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Report on the Prioritization of Skills and Competences Required by Future Engineers as part of A-STEP 2030 project

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Abstract

This document reports on the outcomes of three separate studies 1) Universum’s study about university students’ and graduates’ different aspects of their career expectations and their ideal employers. 2) On-line-survey of 16-year-old pupils in Finland: Self-assessment tool: How much of an engineer are you? 3) Outcomes from two BEST (Board of European Students of Technology) symposia about Diversity in STEM (Science, Technology, Engineering and Mathematics) education in 2019 as part of the A-STEP 2030 project (EU Erasmus + project funded under call number 2018-1-FR01-KA203-047854). The aim of the Universum study was to carry out EU mapping of future engineering profession with the values of engineering students of today. The data for this analysis was collected from responses to the Universum survey between September 2018 and April 2019. The data used in this study was collected from 6 countries; Belgium, Denmark, Finland, France, Ireland and Sweden. Three questions were selected for the study: 1) which of these career goals are most important to you? (Select 3) 2) how do you rate yourself in the following skills? (Select 3 strong skills and 3 weak skills) 3) which of these employer attributes are most important to you? (Select 3). For each question, the differences between male and female engineering students, engineering and humanities students and students from generation Y and Z were investigated in six target countries. This analysis is included in Report 3. This report R4 presents a more detailed view and comparison between Denmark, Finland, France and Ireland. The key findings show that there are differences between countries among engineers, among humanities students and among generations Z (age 17 to 22) and Y (age 23 to 38). Generally, it can be said that there is a tendency among students in all countries to rate issues surrounding environmental and social responsibility as more important than economic issues, issues which certainly had formerly been accorded greater prominence. Especially humanities students - but also female engineering students - rated these environmental and social responsibility issues very highly among their career goals and attractive employer attributes. The other difference between humanities and engineering students’ attitudes was that the goal: “To be a leader or manager of people” was, in all studied countries, more important to engineering students than to humanities students. All students rated the career goal “Work/life balance” as very important and - at the same time - all of them said that their weakest soft skill was “Time management”. The other weakest soft skill common to all students was “Integrity”. Concerning “Communication” skills, there still seems to be room for development for all students - even though humanities students trust themselves more than engineering students in this regard. Engineering students think that their strongest soft skills are “Problem-solving”, “Responsibility” and “Teamwork”, while humanities students consider their strongest soft skills to be: “Responsibility”, “Positive attitude” and “Adaptability”. Regarding “Responsibility”, the younger generation Z looks to be a bit more responsible than the older Generation Y. For the humanities students - “To be dedicated to a cause or to feel that I am serving a greater good” was the most important career goal. Nearly two thirds of all humanities students selected this career goal from among the three most important ones. On the contrary, only slightly more than one third (35,1%) of engineering students rated this goal among their three most important. Among engineering students in all studied countries, “Commitment to diversity and inclusion” and “Corporate social responsibility” were the two least attractive employer attributes. For this group, on average, the most important work attribute was “Innovation”, the second most important being “A creative and dynamic work environment” and the third most important “Professional training and development”. The Finnish 16-year-old pupils’ attitudes towards the Sustainable Development Goals - according to the on-line-survey completed by Metropolia University of Applied Sciences - showed that the most important SDG to them was “Good Health and Well-Being”. Also, more than 60% of pupils had selected “Quality Education”, “Zero Hunger” and “Climate Action” among the three most important Sustainable Development Goals. The least votes were accorded to the following: “Sustainable Cities and Communities”, “Industry, Innovation and Infrastructure”, “Decent Work and Economic Growth”, and “Affordable and Clean Energy”. Over 75 % of pupils wanted to promote SDGs. Pupils were also asked about their willingness to learn the following: a) skills needed for sustainable development, b) problem solving skills, c) interpersonal skills, d) skills to work responsibly and d) time management skills. The survey indicated that most of the pupils recognized the need for all the skills mentioned, while only a very small number accorded them no importance at all. According to their responses, most of the pupils were willing to work in groups, ready to apply technology, and prepared to solve challenging problems in multicultural environments. The various ideas and recommendations from BEST’s two symposia about Diversity in STEM education is presented in chapter 7. Diversity can be seen to play a key role in the Sustainable Development Goals (SDGs) and that’s why it is important to take it into account in developing engineering education. According to BEST’s results, the ten most important skills for STEM graduates are: critical thinking, analytical skills, problem solving, innovation, collaboration, communication, customer orientation, adaptability, social responsibility and balance. The skills needed in STEM professions - according to BEST - are: teamwork (25.5 %), ability to learn (17.6 %), adaptability (17.6 %), communication (11.8 %), Leadership (5.9 %) and versatility (5.9 %). The findings of all these three studies will be published as Intellectual Output 2 of the A-STEP 2030 project.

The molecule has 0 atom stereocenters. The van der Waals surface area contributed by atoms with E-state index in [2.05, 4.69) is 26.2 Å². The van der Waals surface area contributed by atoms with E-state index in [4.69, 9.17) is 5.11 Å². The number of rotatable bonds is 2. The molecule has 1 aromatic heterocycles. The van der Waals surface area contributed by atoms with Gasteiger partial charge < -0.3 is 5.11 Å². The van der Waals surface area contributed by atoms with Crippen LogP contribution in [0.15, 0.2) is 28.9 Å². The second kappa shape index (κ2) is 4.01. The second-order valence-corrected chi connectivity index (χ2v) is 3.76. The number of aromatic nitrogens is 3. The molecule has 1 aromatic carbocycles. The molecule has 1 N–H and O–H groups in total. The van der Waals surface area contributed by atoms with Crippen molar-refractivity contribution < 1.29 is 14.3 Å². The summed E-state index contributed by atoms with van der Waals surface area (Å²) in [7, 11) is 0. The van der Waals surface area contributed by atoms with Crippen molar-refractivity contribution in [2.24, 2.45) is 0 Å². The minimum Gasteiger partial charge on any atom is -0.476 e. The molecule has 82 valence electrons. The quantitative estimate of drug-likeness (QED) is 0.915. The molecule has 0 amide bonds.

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hal-03469330 , version 1 (04-01-2022)

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Lehtinen Riitta, Antti Piironen, Klara Kövesi, Mélanie Cantrel, Una Beagon, et al.. Report on the Prioritization of Skills and Competences Required by Future Engineers as part of A-STEP 2030 project. [Research Report] Helsinki Metropolia University of Applied Sciences; ENSTA Bretagne; Universum; TU Dublin; Aalborg universitet (Denmark). 2020, pp.1-70. ⟨hal-03469330⟩